Ready to serve (RTS) is a type of fruit beverage that contains at least 10 percent fruit juice and 10 percent total soluble solids besides about 0.3 percent acid. It may be plain (as such non-aerated) or aerated by carbonation which improves its stability. It should contain good body, uniform colour and possess pleasing flavour and an aroma characteristic of the fruit. RTS beverages are thought to be a convenient and economical alternative for utilization of these fruits. It is not diluted before serving, hence it is known as ready to serve (RTS) (Srivastava and Kumar, 2009). They are meant for direct consumption, without any dilution, thus offering the advantage of convenience to the consumers.
Whereas, squash is a concentrated liquid with 40per cent juice and acidity of 1.5per cent. Squash isready to serve in the ratio of 1:4 (one part of squash with 4 parts of water). Squash tastes best when served chilled and is a thirst quencher in summers. Pomegranate juice can also be converted into pomegranate juice concentrate containing around 65-70 percent total solids and pH 2.7 to 3.1. It is generally free from any added sugar or preservative hence is also being popularized as a health drink with known antioxidant activity.
Pomegranate syrup is commercially known as “grenadine” and is used as a flavoring ingredient in alcoholic drinks, soft drinks and confections. Grenadine is light pomegranate syrup prepared by mixing juice and sugar in the ration 60:40. A syrup of about 60° Brix with an added acidity of 1.5 per cent as citric acid has a bright purplish red colour and a delightful taste and flavor. It can be preserved by pasteurization or by addition of sodium benzoate.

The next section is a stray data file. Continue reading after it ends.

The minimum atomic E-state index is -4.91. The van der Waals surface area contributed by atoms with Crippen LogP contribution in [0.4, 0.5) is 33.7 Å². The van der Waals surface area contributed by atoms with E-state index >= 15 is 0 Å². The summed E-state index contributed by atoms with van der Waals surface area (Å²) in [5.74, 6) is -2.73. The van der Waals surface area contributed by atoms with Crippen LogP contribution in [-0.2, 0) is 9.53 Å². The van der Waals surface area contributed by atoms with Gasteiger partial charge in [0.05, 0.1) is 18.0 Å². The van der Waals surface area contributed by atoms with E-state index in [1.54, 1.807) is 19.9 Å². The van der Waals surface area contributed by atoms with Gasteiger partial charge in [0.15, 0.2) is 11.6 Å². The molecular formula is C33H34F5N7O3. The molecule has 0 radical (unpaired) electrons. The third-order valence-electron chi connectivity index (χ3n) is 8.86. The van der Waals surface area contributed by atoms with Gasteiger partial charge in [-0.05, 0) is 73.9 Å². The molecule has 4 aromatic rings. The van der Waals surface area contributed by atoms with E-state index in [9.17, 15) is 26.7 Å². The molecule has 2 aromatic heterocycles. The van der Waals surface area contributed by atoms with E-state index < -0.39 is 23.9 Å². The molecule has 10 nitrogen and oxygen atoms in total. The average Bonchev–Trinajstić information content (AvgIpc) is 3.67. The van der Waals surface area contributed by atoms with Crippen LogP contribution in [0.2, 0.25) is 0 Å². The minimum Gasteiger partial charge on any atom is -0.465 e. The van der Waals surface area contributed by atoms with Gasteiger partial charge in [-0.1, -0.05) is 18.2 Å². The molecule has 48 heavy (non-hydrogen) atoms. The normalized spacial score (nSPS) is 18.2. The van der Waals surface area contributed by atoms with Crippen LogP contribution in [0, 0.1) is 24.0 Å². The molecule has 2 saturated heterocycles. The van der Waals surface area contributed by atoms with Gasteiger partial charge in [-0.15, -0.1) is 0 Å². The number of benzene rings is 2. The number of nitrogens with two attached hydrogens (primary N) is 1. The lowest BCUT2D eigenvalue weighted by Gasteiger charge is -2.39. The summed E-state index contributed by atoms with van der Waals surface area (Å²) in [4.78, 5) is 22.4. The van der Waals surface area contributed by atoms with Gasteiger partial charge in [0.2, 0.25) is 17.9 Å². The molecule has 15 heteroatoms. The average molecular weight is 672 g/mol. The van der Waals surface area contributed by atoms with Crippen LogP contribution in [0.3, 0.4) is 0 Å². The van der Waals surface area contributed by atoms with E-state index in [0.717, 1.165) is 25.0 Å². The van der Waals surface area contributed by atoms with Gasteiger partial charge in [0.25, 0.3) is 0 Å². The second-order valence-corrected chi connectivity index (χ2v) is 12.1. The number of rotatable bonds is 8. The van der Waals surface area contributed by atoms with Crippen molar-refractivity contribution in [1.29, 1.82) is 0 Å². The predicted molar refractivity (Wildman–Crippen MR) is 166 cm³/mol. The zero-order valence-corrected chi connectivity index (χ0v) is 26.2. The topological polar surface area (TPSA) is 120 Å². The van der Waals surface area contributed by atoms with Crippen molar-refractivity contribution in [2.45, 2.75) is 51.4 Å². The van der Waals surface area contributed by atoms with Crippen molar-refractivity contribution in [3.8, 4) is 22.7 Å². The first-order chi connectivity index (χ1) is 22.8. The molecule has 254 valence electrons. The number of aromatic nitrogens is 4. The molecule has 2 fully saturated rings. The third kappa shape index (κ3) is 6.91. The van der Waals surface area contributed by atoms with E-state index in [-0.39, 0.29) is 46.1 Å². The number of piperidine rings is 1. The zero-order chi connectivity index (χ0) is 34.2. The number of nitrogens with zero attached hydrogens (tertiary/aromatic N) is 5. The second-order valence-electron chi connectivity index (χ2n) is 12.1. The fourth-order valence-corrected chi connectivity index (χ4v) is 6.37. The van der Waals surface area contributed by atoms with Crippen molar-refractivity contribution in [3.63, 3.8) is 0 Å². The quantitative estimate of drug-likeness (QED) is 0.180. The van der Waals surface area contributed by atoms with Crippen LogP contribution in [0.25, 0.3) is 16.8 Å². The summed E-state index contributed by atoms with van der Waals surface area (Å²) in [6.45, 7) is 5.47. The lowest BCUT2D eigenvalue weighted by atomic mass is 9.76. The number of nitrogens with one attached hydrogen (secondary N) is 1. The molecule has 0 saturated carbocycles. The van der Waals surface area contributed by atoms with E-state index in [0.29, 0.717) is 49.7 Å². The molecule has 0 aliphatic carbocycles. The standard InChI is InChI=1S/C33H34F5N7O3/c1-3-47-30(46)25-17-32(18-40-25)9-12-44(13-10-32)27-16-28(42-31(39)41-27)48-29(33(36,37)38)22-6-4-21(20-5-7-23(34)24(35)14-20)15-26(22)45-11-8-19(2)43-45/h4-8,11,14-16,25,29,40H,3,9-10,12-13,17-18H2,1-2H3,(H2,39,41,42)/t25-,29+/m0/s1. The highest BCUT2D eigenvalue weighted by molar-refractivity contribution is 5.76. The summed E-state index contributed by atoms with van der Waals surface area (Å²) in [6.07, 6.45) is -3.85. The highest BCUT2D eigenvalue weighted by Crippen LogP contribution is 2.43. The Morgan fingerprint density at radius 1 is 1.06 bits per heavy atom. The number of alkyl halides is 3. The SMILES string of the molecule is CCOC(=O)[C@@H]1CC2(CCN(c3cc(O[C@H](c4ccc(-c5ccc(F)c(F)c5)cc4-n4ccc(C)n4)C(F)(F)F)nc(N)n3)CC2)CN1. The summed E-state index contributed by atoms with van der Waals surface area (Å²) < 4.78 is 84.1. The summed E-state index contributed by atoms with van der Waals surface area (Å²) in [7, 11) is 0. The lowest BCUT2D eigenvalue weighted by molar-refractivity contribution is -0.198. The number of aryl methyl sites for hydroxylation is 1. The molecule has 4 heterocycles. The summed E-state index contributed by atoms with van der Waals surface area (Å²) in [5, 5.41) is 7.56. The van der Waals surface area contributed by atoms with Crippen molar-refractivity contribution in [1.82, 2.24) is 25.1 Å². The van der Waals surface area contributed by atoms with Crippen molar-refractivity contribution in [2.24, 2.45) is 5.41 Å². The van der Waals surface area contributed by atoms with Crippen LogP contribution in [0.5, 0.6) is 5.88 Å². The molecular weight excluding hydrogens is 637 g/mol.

Anardana and Anardana Powder
The conventional utilization of this fruit lies in drying the seeds along with pulp i.e. aril, which constitutes the product “Anardana” (Pruthi and Saxena, 1984). Anardana comprises the dried seeds of wild pomegranate which grows abundantly in the lower Himalayas parts of Jammu & Kashmir and Himachal Pradesh. Wild pomegranate is subjected to different types of unit operations for obtaining dried Anardana as the final product. The improved processing technique consists of pre-cleaning, mechanized extraction of arils, solar/sun drying, and packaging. After treating with sodium benzoate (600 ppm) for 10 minutes, arils are dehydrated in a drier at 45°C for 48 hours to 10-12 percent moisture content.
Traditionally the anardana is made by separating arils manually followed by sun-drying in open. The drying process takes around 10 to 15 days to dry completely followed by its packing in gunny bags. Traditionally processed anardana was found to be contaminated with microbes and was overall inferior in quality. Anardana is a highly acidic product with acidity varying from 7.8 to 15 percent. It has attractive brown colour and can be stored for a long time in glass jars (Artes et al., 2000). About 800 tonnes of anardana is produced annually valued at Rs. 10 crores at current market price. Anardana when converted into powder is called anardana powder.
Applications of Anardana
- It is a valuable commodity used as a condiment in the acidification of chutneys and certain curries particularly in the northern part of India.